Rising seasSea level rise requires new forms of decision making

Published 7 March 2018

U.S, cities facing sea level rise need to look beyond traditional strategies for managing issues such as critical erosion and coastal squeeze, according to new research. Civil society initiatives must now play a crucial role in adapting society to climate change, and decision makers must seriously consider the tradeoff among three options: sea wall; beach-nourishment; and relocating coastal infrastructure.

Using the City of Flagler Beach in Florida as a case study, Lund University’s researcher Chad Boda illustrates that the traditional options put forward to address erosion and sea level rise affecting the city’s beach and coastal infrastructure either take a market-driven approach which fails to take into account many environmental and social considerations, or are currently too politically contentious to implement.

Lund notes that the three options that have been considered in Flagler Beach are: constructing a sea wall, beach re-nourishment, or relocation of coastal infrastructure.

The sea wall option, long promoted by the Florida Department of Transportation, would protect vulnerable coastal infrastructure but would damage the local beach environment, which is central to the city’s tourism economy. The sea wall would also affect the nesting habitat of federally protected endangered sea turtles, the study shows.

The beach re-nourishment option, meanwhile, proposed by the federal agency United States Army Corps of Engineers, has the potential to provide incidental environmental benefits, but is primarily concerned with maximizing return on investment. This option was later abandoned after Hurricane Matthew, that struck in October 2016, wrought such extensive damage to the coastal environment that it was deemed no longer economically justified to proceed with the project.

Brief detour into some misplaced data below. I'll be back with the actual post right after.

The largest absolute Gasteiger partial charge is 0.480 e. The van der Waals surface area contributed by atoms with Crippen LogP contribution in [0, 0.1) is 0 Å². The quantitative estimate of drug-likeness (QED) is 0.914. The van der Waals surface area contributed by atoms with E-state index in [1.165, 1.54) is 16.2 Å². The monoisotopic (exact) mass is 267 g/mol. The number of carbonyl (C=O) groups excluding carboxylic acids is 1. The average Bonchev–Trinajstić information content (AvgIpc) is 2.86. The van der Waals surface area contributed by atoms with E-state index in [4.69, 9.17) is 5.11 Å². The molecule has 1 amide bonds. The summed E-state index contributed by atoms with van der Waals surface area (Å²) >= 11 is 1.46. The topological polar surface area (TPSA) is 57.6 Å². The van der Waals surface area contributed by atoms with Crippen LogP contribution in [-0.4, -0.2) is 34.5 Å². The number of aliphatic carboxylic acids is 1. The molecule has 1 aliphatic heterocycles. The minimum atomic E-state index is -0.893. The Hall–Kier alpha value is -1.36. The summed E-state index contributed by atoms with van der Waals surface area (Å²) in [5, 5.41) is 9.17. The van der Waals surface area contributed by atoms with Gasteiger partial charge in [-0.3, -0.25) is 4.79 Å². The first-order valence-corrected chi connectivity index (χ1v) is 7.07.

“Both of these options are ultimately based on a cost-benefit analysis, where return on investment takes precedence over environmental concerns such as maintaining the beach and the dunes. The aborted re-nourishment project makes this very clear. The hurricane has basically made it too costly to go ahead, even though re-nourishment would provide for more social and economic benefits than a seawall”, says Boda.

The study instead proposes, that from a scientific, environmental and societal perspective, it is the option of relocating coastal infrastructure that would likely provide the most benefit to the city in the long-run, as it would protect both the beach and vulnerable infrastructure. Relocation has been promoted as the only viable long-term sustainable approach to beach management by coastal scientists; since it would provide for the beach to naturally adapt to sea level rise. Implementing this solution, however, is not likely to be an easy task.